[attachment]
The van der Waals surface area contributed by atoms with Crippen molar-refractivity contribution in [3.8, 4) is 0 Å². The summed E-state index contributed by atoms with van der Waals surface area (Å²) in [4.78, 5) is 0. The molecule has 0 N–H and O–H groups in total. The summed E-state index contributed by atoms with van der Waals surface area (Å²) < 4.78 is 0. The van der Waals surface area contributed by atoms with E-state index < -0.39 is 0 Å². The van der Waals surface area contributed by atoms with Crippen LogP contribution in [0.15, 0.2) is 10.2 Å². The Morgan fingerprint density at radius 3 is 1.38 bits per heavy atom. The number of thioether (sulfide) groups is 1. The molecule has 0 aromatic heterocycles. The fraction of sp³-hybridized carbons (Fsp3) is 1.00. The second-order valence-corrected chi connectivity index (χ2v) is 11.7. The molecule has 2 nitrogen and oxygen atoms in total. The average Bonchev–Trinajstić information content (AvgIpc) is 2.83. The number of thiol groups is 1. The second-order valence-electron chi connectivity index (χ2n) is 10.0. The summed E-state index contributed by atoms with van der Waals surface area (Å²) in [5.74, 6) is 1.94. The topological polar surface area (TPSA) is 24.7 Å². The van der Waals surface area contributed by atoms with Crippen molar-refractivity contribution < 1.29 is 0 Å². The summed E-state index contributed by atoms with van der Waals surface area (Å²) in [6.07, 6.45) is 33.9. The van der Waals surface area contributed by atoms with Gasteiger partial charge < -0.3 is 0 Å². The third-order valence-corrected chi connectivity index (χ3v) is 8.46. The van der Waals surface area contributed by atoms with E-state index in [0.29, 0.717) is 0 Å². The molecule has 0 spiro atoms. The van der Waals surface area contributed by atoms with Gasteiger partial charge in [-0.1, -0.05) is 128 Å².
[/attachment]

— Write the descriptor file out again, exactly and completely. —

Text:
The van der Waals surface area contributed by atoms with Crippen molar-refractivity contribution in [3.8, 4) is 0 Å². The summed E-state index contributed by atoms with van der Waals surface area (Å²) in [4.78, 5) is 0. The molecule has 0 N–H and O–H groups in total. The summed E-state index contributed by atoms with van der Waals surface area (Å²) < 4.78 is 0. The van der Waals surface area contributed by atoms with E-state index < -0.39 is 0 Å². The van der Waals surface area contributed by atoms with Crippen LogP contribution in [0.15, 0.2) is 10.2 Å². The Morgan fingerprint density at radius 3 is 1.38 bits per heavy atom. The number of thioether (sulfide) groups is 1. The molecule has 0 aromatic heterocycles. The fraction of sp³-hybridized carbons (Fsp3) is 1.00. The second-order valence-corrected chi connectivity index (χ2v) is 11.7. The molecule has 2 nitrogen and oxygen atoms in total. The average Bonchev–Trinajstić information content (AvgIpc) is 2.83. The number of thiol groups is 1. The second-order valence-electron chi connectivity index (χ2n) is 10.0. The summed E-state index contributed by atoms with van der Waals surface area (Å²) in [5.74, 6) is 1.94. The topological polar surface area (TPSA) is 24.7 Å². The van der Waals surface area contributed by atoms with Crippen molar-refractivity contribution < 1.29 is 0 Å². The summed E-state index contributed by atoms with van der Waals surface area (Å²) in [6.07, 6.45) is 33.9. The van der Waals surface area contributed by atoms with Gasteiger partial charge < -0.3 is 0 Å². The third-order valence-corrected chi connectivity index (χ3v) is 8.46. The van der Waals surface area contributed by atoms with E-state index in [0.29, 0.717) is 0 Å². The molecule has 0 spiro atoms. The van der Waals surface area contributed by atoms with Gasteiger partial charge in [-0.1, -0.05) is 128 Å².